When you boot the disk/iso, it will normally go through an upgrade cycle before you end up in the lancfg tool. If you only want to configure the BMC, you can break the upgrade during startup (ctrl-c) and start lancfg yourself.

content of the lancfg disk

Inside lancfg you can configure the ip settings of th BMC ….

lancfg – ip settings

… as well as the SNMP settings

snmp settings of the BMC

You can also setup privileges to be used when accessing the BMC. The default BMC username and password for the IBM eServer 326 is USERID/PASSW0RD (with a zero)

After you have installed the tool, you can use it under linux as follows:

edison% ./usr/bin/smbridge -ip sysinfo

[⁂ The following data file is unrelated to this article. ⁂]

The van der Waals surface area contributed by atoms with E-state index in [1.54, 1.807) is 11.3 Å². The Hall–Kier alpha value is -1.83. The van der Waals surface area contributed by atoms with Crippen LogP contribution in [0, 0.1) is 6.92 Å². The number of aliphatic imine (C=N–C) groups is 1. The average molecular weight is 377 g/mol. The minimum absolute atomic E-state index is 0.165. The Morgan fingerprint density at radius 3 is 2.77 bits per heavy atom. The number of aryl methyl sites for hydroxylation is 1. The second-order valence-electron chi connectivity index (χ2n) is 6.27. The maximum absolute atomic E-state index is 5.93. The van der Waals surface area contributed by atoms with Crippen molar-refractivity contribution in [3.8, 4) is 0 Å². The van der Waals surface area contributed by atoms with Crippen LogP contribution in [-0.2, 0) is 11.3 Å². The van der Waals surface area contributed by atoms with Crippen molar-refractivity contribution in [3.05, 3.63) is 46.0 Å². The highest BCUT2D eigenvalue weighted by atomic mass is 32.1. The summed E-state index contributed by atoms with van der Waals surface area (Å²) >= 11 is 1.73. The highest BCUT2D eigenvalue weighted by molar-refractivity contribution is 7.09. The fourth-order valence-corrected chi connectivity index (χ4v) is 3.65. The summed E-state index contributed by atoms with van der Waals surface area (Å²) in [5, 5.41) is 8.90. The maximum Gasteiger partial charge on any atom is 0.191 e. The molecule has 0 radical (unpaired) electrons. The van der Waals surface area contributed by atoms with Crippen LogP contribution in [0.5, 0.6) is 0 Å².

DeviceID=       0
DeviceRevision= 1
FirmwareVersion=        1.25
IpmiVersion=    1.5
ManufacturerID= 2
ProductID=      34888
Status= OK
SDRVersion=     1.5
Guid=   171c049f-4ea8-b387-119d-321e09d85fe8


edison% ./usr/bin/smbridge -ip power
Status= on

edison% ./usr/bin/smbridge -ip power reset
Error(power,0xa3):Insufficient privilege level.
edison% ./usr/bin/smbridge -ip -u USERID -p PASSW0RD power reset

edison% ./usr/bin/smbridge -ip -u USERID -p PASSW0RD power off

edison% ./usr/bin/smbridge -ip -u USERID -p PASSW0RD power on

edison% ./usr/bin/smbridge -ip -u USERID -p PASSW0RD power cycle

And that is about it. Not enterprise RAS features, but enough to reset a hung machine and stuff like that. Given that the eServer 326 was marketed as a cheap calculation node in a calculation farm, the BMC features fits the bill perfectly, even though it would have been nice with some remote console features as well….